Sixth Season Completed for the Pyla-Koutsopetria Archaeological Project
Nicosia, Aug 27 - The Pyla-Koutsopetria Archaeological Project has completed its sixth season of fieldwork at the site of Pyla-Koutsopetria on Cyprus.
An official press release issued here today notes that the project, carried out between May 15th and June 25th 2008 with the help of a team of experts from universities in the U.S. and Europe, had two goals, the publication of the finds excavated from a small area of the site by Maria Hadjicosti during two campaigns in the 1990s and a survey of archaeological features across the entire 150ha (1,500,000 square meters) site.
The 2008 field and study seasons saw the completion of the intensive survey work at the site which began in 2004. The presence of numerous figurines discovered in recent survey work suggests a previously unknown Cypro-Archaic-Classical shrine on the coastal plateau. In addition to completing their survey, they conducted several small soundings on the height of Pyla-Kokkinokremos and Vigla to confirm the results of pedestrian survey and geophysical work in 2007.
These small soundings brought to light the remains of a fortified settlement on the hill of Vigla which appears to have been occupied from the Cypro-Archaic to the Hellenistic period. The most dramatic feature of this settlement was a fortification wall that ringed the entire plateau. Two small soundings on Kokkinokremos enabled us to expand the known area of occupation on the ridge.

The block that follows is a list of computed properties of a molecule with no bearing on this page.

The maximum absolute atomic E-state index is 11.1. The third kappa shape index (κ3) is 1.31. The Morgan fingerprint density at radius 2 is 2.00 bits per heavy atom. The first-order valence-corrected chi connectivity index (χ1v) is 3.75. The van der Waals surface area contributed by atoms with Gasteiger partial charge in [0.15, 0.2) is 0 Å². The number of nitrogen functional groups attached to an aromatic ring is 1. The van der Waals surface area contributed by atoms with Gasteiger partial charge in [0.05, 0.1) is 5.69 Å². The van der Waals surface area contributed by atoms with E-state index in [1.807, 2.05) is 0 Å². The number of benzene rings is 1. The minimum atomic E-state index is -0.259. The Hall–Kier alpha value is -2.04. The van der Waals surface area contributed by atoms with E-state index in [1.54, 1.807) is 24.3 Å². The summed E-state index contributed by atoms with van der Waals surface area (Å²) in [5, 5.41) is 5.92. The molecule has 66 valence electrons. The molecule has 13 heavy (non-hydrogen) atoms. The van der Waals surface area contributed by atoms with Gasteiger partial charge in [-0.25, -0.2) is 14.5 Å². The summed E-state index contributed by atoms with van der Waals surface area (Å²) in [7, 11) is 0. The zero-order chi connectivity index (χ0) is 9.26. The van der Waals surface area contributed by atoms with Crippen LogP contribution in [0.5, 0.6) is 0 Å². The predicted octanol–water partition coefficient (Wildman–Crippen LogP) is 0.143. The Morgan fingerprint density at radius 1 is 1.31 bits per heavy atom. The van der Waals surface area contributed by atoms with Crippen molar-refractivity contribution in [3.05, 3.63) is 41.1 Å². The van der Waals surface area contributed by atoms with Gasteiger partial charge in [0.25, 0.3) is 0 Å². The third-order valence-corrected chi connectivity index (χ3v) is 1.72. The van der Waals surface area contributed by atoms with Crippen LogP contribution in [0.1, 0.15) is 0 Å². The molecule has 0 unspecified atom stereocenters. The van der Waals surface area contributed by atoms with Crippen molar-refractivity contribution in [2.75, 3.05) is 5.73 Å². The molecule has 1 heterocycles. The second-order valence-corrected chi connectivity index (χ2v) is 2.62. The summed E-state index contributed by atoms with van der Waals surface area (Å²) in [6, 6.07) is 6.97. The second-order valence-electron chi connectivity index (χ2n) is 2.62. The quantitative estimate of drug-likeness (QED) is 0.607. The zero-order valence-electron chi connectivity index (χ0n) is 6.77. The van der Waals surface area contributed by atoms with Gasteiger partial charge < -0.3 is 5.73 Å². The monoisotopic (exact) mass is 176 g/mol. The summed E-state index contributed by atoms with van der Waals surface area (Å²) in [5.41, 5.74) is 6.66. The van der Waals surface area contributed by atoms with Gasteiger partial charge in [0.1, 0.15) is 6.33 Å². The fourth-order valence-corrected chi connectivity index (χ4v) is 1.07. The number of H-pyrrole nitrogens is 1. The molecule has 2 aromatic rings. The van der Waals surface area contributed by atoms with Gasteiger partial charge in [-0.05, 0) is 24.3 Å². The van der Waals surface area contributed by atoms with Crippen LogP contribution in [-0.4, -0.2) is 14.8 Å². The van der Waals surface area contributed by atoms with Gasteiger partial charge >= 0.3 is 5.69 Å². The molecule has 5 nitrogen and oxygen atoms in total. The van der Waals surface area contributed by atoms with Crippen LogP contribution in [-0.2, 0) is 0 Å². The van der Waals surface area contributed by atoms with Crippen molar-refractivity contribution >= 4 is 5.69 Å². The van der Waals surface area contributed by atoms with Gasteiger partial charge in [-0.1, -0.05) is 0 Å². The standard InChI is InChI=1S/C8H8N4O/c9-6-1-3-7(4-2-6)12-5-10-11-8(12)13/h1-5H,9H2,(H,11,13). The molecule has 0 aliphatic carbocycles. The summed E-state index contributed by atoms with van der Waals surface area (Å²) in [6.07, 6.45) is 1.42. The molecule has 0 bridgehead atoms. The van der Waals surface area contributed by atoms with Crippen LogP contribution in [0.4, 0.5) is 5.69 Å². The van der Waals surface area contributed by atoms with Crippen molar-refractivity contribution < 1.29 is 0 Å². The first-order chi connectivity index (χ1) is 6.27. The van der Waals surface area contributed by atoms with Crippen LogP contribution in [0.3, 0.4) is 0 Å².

Our conclusions are based on the discovery of a section of wall datable to the Late Bronze Age that was located considerably outside the area of use proposed by earlier studies. The work on both Vigla and Kokkinokremos as well as the survey continue to expand knowledge of this important stretch of the Cypriot coast.
The project enjoyed the generous assistance of the Estate Manager of the British Sovereign Area – Dhekelia Garrison, the Larnaca District Archaeological Museum and the Cyprus American Archaeological Research Institute.